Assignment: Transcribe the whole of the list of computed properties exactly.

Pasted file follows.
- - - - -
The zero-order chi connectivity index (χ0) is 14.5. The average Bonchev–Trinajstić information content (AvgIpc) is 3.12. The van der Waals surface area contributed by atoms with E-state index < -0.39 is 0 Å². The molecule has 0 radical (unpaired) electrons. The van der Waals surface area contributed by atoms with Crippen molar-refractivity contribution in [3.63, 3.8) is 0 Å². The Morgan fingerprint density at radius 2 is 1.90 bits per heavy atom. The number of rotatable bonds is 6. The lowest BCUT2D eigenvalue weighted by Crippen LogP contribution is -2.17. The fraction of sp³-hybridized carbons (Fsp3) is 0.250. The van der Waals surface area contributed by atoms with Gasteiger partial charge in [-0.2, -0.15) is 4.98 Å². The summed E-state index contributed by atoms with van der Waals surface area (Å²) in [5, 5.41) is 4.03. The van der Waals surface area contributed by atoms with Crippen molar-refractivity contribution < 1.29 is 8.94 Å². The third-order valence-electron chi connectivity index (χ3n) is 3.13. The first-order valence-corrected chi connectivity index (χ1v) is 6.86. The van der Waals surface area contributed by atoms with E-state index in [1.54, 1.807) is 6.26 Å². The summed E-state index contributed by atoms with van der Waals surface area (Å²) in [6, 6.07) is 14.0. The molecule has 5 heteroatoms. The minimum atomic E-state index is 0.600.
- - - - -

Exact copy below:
The zero-order chi connectivity index (χ0) is 14.5. The average Bonchev–Trinajstić information content (AvgIpc) is 3.12. The van der Waals surface area contributed by atoms with E-state index < -0.39 is 0 Å². The molecule has 0 radical (unpaired) electrons. The van der Waals surface area contributed by atoms with Crippen molar-refractivity contribution in [3.63, 3.8) is 0 Å². The Morgan fingerprint density at radius 2 is 1.90 bits per heavy atom. The number of rotatable bonds is 6. The lowest BCUT2D eigenvalue weighted by Crippen LogP contribution is -2.17. The fraction of sp³-hybridized carbons (Fsp3) is 0.250. The van der Waals surface area contributed by atoms with Gasteiger partial charge in [-0.2, -0.15) is 4.98 Å². The summed E-state index contributed by atoms with van der Waals surface area (Å²) in [5, 5.41) is 4.03. The van der Waals surface area contributed by atoms with Crippen molar-refractivity contribution < 1.29 is 8.94 Å². The third-order valence-electron chi connectivity index (χ3n) is 3.13. The first-order valence-corrected chi connectivity index (χ1v) is 6.86. The van der Waals surface area contributed by atoms with E-state index in [1.54, 1.807) is 6.26 Å². The summed E-state index contributed by atoms with van der Waals surface area (Å²) in [6, 6.07) is 14.0. The molecule has 5 heteroatoms. The minimum atomic E-state index is 0.600.